In a blog for anyone interested in male infertility research, Astrid Cantineau, specialist in reproductive medicine, looks at the problem of poor evidence for treatments for male infertility and how COMMIT (Core Outcome Measures for Infertility TrialsClinical trials are research studies involving people who use healthcare services. They often compare a new or different treatment with the best treatment currently available. This is to test whether the new or different treatment is safe, effective and any better than what is currently used. No matter how promising a new treatment may appear during tests in a laboratory, it must go through clinical trials before its benefits and risks can really be known.), a global project, is working to change this by establishing what trials should measure. You are invited to tell researchers what you think is important to measure in a questionnaire.
Male infertility is caused by low or absent sperm production due to an underlying problem. Examples are genetic disorders, hormonal disorders or lifestyle choices. But there may also be no obvious history or signs that lead to the inability to conceive a child, which is called “unexplained male infertility”.
Male infertility is a contributing factor in up to 50% of couples seeking fertility treatmentSomething done with the aim of improving health or relieving suffering. For example, medicines, surgery, psychological and physical therapies, diet and exercise changes.. These are generally couples who have tried to conceive for at least 1 year. It is estimated that male infertility effects 18 million men globally.
What treatment options have been suggested?
Intrauterine insemination (IUI) and intra-cytoplasmatic sperm injection (ICSI) are fertility treatments offered in daily practice in most countries. However, which couple with male infertility is likely to benefit from an expectant management, starting with IUI, or be referred for IVF or ICSI directly is not clear. This is partly due to the lack of evidence on outcomesOutcomes are measures of health (for example quality of life, pain, blood sugar levels) that can be used to assess the effectiveness and safety of a treatment or other intervention (for example a drug, surgery, or exercise). In research, the outcomes considered most important are ‘primary outcomes’ and those considered less important are ‘secondary outcomes’. such as live births and adverse events (harms), as highlighted by the Cochrane Review Assisted Reproductive technologies for male subfertility (published February 2016).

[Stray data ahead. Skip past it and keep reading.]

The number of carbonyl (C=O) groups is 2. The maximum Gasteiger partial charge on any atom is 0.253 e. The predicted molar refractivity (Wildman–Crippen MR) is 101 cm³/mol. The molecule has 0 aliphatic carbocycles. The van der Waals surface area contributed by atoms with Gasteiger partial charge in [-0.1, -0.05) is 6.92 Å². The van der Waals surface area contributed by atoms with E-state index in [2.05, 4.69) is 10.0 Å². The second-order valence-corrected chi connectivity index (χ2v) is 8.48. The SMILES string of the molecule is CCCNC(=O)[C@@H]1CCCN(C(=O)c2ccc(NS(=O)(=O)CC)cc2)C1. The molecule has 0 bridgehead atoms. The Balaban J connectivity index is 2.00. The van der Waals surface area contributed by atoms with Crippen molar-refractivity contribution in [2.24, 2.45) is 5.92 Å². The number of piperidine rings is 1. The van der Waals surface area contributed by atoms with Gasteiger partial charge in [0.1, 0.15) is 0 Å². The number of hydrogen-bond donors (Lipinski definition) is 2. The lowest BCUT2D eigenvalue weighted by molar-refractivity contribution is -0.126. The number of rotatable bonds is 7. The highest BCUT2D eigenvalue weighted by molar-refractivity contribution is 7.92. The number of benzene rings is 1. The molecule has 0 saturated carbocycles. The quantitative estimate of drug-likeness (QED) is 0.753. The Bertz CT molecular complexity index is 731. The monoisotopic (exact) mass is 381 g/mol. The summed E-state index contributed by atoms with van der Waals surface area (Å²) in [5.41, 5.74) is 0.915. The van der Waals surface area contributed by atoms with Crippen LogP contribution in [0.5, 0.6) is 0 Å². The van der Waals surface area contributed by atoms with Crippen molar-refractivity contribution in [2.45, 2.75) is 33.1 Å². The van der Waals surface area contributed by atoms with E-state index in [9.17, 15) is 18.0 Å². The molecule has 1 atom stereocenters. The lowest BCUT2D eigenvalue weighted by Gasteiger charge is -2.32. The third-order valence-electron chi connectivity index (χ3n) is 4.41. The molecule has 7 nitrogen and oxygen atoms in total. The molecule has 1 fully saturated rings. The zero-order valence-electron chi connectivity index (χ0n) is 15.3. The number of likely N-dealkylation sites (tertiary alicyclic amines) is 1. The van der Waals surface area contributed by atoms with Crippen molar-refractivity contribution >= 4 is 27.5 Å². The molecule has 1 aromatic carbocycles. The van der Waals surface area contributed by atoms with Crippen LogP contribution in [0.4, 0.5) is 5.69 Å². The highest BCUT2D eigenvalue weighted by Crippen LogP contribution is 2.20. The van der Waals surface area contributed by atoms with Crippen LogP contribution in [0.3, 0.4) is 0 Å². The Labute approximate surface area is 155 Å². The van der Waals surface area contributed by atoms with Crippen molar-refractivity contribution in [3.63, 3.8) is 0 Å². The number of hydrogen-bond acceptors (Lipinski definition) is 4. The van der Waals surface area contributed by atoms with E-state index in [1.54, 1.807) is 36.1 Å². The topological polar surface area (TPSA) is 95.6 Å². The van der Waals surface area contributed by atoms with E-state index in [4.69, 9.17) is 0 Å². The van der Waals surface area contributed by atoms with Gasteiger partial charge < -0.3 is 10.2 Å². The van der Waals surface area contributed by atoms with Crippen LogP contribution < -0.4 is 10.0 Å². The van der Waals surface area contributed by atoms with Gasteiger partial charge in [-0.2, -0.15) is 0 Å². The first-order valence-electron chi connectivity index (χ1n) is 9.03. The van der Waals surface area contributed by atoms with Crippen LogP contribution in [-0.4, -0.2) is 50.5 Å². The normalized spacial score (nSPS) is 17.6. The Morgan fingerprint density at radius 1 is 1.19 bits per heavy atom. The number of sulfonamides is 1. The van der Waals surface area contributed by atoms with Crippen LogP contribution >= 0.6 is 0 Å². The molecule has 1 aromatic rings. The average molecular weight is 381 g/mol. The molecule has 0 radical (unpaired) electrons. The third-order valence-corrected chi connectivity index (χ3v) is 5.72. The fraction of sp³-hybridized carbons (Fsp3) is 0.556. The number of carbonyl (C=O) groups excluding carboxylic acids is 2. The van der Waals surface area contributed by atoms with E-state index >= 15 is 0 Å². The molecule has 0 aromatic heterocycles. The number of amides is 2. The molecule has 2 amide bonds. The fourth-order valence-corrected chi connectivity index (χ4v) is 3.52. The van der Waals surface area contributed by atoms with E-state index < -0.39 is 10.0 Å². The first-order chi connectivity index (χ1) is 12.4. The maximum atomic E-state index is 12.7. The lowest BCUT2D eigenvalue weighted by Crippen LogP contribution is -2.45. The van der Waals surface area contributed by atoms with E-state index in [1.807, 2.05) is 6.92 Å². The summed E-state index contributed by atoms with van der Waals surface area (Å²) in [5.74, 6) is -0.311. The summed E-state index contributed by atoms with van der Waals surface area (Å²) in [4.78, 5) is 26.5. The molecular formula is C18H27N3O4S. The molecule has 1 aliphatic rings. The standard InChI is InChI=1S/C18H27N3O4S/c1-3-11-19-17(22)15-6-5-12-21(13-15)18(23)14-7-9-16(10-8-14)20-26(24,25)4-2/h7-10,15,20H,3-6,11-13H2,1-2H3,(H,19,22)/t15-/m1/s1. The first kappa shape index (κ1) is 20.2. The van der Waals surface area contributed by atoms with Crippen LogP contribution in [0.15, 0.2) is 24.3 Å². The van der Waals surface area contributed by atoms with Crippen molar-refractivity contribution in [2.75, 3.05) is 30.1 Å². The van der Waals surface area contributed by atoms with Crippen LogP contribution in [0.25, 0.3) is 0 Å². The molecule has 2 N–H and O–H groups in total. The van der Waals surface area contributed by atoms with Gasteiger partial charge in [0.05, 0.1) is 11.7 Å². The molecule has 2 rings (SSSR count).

Supplements are widely available and inexpensive when compared to IUI and IVF/ICSI. The use of these “anti-oxidants” might have a positive effect on sperm quality. The authors of the Cochrane Review Antioxidants for male subfertility (published May 2022) found that there are nearly 100 randomizedRandomization is the process of randomly dividing into groups the people taking part in a trial. One group (the intervention group) will be given the intervention being tested (for example a drug, surgery, or exercise) and compared with a group which does not receive the intervention (the control group). controlled trialsA trial in which a group (the ‘intervention group’) is given a intervention being tested (for example a drug, surgery, or exercise) is compared with a group which does not receive the intervention (the ‘control group’). (RCTs) comparing supplements with placeboAn intervention that appears to be the same as that which is being assessed but does not have the active component. For example, a placebo could be a tablet made of sugar, compared with a tablet containing a medicine. or no treatment. However, only 20 studies reported on clinical pregnancies and 12 studies on live birth. So many studies have been done, but due to a lack of relevant clinical outcomes we cannot answer the question whether it is helpful for male infertility yet.